Abstract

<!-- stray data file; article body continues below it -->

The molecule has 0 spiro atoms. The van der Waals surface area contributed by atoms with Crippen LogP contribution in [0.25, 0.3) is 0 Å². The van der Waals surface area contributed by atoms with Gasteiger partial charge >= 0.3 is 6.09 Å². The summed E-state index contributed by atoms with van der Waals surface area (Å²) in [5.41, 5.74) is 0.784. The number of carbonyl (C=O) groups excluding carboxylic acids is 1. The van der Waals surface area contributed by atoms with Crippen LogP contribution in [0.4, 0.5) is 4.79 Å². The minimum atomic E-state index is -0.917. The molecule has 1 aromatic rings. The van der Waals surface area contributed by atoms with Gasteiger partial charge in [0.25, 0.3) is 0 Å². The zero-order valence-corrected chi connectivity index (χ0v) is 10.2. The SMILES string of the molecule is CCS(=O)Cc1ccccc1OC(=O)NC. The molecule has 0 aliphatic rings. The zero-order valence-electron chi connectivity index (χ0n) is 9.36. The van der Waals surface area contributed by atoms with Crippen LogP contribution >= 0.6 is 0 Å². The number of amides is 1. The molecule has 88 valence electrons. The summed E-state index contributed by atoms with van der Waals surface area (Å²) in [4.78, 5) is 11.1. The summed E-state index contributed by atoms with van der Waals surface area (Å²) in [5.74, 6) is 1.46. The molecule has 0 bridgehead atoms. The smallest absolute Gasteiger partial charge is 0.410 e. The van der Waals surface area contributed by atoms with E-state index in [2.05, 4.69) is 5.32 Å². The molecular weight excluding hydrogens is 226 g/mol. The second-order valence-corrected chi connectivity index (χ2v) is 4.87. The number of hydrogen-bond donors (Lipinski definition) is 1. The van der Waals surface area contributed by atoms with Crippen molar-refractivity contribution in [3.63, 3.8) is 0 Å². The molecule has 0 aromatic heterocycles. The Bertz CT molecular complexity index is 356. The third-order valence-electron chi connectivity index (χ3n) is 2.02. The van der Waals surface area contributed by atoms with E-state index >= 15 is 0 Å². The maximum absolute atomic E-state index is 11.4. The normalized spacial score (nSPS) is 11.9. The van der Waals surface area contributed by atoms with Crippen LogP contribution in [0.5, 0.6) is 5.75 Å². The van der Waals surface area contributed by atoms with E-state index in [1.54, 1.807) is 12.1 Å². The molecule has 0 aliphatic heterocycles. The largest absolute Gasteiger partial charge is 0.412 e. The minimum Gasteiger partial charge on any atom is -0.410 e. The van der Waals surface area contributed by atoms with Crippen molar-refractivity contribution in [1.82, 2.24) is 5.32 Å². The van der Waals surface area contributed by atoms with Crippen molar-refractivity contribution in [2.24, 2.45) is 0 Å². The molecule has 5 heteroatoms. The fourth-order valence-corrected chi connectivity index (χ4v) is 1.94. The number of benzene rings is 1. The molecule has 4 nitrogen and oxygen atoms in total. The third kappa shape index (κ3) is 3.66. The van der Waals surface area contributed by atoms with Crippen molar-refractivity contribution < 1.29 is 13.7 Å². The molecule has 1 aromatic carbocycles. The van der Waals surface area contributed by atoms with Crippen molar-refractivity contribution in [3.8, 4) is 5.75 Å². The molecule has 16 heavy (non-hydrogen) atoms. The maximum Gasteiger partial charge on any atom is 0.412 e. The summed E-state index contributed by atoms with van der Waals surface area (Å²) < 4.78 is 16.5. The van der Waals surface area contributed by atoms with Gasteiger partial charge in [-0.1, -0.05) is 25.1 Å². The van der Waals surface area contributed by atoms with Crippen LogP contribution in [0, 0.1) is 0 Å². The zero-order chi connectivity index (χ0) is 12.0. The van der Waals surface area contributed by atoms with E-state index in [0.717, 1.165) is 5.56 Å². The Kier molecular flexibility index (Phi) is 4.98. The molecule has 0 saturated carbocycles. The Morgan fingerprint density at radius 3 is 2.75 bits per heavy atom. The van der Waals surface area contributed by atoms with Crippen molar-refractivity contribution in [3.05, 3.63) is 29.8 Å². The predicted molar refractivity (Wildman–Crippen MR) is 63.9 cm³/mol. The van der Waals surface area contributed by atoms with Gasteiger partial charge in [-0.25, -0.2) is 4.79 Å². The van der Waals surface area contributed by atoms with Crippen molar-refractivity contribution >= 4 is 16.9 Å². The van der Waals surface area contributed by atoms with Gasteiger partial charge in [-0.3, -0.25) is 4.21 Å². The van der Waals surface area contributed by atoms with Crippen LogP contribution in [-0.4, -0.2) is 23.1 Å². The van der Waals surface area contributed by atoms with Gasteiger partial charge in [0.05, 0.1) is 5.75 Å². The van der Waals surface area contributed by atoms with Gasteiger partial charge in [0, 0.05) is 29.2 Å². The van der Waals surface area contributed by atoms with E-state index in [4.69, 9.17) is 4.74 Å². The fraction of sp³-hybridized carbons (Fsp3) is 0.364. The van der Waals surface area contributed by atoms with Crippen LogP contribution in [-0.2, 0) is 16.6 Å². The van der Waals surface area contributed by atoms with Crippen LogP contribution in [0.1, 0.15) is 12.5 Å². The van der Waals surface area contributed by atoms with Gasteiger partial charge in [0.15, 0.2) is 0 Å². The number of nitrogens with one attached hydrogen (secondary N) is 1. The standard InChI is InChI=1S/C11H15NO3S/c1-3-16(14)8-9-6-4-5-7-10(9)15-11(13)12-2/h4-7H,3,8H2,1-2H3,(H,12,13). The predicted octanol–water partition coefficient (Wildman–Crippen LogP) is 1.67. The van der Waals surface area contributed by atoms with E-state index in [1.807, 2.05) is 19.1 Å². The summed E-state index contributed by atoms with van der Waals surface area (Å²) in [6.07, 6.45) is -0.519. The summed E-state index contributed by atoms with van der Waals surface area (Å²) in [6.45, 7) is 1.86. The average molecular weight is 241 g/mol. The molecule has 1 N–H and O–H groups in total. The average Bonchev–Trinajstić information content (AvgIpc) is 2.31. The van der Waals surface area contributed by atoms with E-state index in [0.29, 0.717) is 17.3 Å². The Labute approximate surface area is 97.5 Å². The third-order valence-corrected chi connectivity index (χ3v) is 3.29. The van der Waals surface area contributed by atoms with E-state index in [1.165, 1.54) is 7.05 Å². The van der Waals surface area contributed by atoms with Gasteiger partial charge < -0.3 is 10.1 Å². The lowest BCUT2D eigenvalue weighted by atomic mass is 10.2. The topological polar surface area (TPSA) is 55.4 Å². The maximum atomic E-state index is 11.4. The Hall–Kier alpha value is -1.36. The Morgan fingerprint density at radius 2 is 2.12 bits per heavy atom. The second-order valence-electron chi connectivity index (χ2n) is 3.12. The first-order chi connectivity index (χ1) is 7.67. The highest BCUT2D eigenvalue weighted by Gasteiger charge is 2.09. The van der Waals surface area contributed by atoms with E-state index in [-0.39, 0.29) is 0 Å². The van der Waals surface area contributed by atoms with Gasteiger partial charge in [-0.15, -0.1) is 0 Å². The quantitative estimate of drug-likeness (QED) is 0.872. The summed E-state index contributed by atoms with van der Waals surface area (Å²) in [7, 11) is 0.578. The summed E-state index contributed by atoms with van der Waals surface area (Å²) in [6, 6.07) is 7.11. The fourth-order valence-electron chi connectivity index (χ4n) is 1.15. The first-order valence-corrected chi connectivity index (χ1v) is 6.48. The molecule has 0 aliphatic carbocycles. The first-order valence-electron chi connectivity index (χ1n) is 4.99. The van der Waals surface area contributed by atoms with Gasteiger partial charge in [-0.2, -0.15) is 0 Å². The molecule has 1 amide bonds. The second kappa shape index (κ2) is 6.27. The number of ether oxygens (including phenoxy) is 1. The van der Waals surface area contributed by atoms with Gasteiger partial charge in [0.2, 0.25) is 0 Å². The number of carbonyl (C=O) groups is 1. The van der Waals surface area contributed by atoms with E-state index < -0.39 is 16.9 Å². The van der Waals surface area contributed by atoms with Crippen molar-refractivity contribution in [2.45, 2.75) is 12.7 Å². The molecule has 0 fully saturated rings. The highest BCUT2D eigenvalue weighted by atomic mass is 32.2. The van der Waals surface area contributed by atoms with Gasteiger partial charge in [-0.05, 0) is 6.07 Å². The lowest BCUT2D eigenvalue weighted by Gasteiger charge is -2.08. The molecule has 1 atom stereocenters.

The post-Miocene diagenetic and eustatic history of Enewetak Atoll was investigated using a one-dimensional forward model. Comparison of model and data suggests that the post-Miocene history of Enewetak Atoll was dominated by multiple episodes of meteoric phreatic diagenesis attendant with high-frequency (104 to 105 yr) fluctuations in sea level and a subsidence rate of 39.0 m/m.y. Sensitivity testing indicates that subaerial erosion results in the preservation of additional subaerial unconformities because stratigraphic shortening permits a succeeding sea-level rise to flood the exposure surface and deposit sediment, whereas without subaerial erosion this sea-level rise would be recorded as a paleophreatic lens. Model results indicate that less than 10% of lapsed time is recorded by sediment deposition during periods of high-frequency changes in sea level. Incompleteness of the stratigraphic record suggests that magnetostratigraphy may give erroneous ages for shallow-marine carbonate sequences deposited during times of high-frequency changes in sea level and frequent magnetic polarity reversals.

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